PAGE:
A massive bot-based attack has been hitting Facebook users, with nearly three-quarters of a million users receiving fake password reset messages, according to security researchers.
The attack, which began Monday afternoon, according to e-mail security vendor Cloudmark, targets Facebook users with a spoofed message that claims recipients’ Facebook passwords have been reset as a security measure.
The messages, which come bearing subject lines such as “Facebook Password Reset Confirmation,” include a file attachment that supposedly contains the new password.
In fact, the attached .zip file includes a Trojan downloader, dubbed “Bredlab” by some antivirus companies, “Bredolab” by others. The downloader grabs a variety of malware from hacker servers, including fake security software, or “scareware,” and installs attack code and rogue antivirus applications on the compromised PCs.
Multiple security companies, including Symantec, Trend Micro, MX Lab and Websense, have put out warnings about the attack campaign.
“This variant of Bredolab connects to a Russian domain and the infected machine is most likely becoming part of a Bredolab botnet,” said Shunichi Imano, a security researcher at Symantec, in a post to the firm’s security blog.
Jamie Tomasello, Cloudmark’s abuse operations manager, said today that her company alone has detected nearly three-quarters of a million phony Facebook messages since Monday, and nearly 250,000 in the last 24 hours. “Our count continues to go up, and is at about 735,000 now,” said Tomasello. “It’s a pretty high volume.”
According to Tomasello, both desktop clients and ISPs that use Cloudmark to filter potentially malicious mail have reported receiving the fake Facebook e-mail.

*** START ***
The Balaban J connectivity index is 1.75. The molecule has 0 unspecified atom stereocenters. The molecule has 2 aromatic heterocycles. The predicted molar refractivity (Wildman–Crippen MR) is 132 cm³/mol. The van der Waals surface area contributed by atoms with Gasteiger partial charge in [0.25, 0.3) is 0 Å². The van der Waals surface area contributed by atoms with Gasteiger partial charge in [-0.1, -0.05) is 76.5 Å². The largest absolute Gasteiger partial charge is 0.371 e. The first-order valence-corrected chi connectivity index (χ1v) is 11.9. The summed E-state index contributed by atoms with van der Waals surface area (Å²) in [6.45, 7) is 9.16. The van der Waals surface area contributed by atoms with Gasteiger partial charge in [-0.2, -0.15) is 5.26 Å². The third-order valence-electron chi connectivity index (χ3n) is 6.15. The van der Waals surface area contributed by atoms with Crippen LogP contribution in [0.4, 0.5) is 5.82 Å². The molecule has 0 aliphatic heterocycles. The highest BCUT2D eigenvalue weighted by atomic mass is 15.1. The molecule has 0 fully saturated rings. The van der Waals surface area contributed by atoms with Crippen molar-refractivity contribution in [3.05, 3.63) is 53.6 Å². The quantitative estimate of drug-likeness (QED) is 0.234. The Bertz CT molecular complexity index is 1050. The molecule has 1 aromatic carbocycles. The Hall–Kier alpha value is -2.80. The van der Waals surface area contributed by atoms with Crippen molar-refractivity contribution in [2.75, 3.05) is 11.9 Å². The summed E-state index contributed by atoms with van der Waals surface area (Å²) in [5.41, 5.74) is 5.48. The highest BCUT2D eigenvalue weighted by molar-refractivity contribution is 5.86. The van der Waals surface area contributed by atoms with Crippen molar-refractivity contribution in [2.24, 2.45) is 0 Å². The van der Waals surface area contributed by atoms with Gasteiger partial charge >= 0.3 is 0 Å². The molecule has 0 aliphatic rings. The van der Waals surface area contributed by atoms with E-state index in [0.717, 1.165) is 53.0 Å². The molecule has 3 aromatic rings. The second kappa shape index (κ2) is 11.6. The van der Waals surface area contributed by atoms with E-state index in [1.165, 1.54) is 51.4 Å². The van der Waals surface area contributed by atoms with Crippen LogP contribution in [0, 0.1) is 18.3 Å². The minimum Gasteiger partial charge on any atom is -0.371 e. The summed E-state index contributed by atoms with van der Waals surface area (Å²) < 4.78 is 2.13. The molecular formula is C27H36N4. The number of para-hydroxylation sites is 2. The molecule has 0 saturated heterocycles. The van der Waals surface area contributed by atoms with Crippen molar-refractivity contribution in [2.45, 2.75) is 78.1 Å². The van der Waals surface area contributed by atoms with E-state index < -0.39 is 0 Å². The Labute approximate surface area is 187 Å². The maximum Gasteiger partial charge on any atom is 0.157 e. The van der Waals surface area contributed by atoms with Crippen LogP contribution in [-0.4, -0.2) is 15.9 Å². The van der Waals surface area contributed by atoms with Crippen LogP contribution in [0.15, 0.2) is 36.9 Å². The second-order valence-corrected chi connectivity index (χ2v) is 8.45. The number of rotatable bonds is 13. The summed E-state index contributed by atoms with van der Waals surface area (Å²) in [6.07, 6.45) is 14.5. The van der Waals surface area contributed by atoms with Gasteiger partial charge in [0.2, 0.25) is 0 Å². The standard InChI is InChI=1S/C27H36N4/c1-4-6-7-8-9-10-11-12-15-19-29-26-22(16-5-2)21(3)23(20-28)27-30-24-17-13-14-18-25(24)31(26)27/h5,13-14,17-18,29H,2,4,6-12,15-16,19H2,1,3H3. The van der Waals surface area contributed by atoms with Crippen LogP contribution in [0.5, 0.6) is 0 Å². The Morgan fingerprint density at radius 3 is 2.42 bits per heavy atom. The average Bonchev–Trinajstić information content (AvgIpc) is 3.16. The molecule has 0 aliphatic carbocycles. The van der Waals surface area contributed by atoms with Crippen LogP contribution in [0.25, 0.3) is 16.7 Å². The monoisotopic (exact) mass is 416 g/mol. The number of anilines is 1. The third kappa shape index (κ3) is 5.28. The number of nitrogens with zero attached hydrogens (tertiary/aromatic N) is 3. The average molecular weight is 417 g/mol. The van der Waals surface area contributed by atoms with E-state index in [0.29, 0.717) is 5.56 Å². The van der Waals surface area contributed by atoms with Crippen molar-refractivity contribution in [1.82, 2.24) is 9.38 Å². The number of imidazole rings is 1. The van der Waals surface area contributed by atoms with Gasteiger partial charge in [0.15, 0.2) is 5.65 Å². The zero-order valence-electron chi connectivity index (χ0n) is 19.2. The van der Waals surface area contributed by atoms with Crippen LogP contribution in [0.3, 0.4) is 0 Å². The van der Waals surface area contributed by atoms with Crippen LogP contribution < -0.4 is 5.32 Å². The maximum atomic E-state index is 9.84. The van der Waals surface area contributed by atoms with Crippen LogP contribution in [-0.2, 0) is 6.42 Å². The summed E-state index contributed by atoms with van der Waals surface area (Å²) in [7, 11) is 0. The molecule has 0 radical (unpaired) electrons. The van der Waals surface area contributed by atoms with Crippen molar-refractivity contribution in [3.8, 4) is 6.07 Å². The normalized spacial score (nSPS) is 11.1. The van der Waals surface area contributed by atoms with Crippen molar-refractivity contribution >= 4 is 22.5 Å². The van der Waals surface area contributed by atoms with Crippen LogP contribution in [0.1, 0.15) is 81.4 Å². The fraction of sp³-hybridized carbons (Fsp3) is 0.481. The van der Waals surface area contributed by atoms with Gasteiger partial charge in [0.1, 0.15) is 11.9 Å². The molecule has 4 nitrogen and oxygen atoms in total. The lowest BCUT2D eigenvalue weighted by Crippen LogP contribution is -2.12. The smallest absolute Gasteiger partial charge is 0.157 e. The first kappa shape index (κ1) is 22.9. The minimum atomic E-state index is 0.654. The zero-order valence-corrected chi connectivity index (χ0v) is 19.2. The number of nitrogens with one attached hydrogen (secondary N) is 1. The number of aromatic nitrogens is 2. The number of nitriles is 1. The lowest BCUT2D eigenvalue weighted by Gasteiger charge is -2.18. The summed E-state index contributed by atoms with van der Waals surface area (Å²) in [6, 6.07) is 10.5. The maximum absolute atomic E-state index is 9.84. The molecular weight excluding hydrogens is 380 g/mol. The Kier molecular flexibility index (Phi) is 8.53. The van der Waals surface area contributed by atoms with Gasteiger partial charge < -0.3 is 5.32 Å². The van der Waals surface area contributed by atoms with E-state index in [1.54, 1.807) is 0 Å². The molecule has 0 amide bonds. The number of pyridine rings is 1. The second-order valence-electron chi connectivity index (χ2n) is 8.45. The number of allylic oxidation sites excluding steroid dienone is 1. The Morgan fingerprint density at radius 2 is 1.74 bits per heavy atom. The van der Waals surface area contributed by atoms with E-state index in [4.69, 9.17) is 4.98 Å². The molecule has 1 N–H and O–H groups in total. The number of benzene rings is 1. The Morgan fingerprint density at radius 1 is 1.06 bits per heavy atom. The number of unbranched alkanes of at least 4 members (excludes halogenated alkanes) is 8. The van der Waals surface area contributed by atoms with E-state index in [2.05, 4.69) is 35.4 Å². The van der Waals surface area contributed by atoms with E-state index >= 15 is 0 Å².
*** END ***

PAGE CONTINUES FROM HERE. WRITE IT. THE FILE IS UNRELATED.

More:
At least 8 per cent of the users who have received one of the fake messages have tagged it as legitimate, going to the trouble of pulling the message from their junk folder — where Cloudmark has placed it — because they think it’s real, Tomasello said. Cloudmark has no data on how many users were actually duped into opening the .zip file and running the enclosed .exe that installs Bredolab, however.
“The numbers are equal to or higher than other Facebook malware or phishing campaigns,” Tomasello claimed. She said that Cloudmark is currently revising that 8 per cent estimate upwards.
Because of its huge base — last month Facebook said it had more than 300 million users — the site is a frequent target for hackers and identity thieves.
Facebook confirmed that the attack is being conducted via e-mail, not on Facebook, the tactic that other malware, including Koobface, has used.
“We’re educating users on how to detect this through the Facebook Security Page,” a Facebook spokesman said today. Users should be wary of suspicious or unexpected e-mail that claims to be from Facebook. “Facebook will never send you a new password as an attachment,” he added.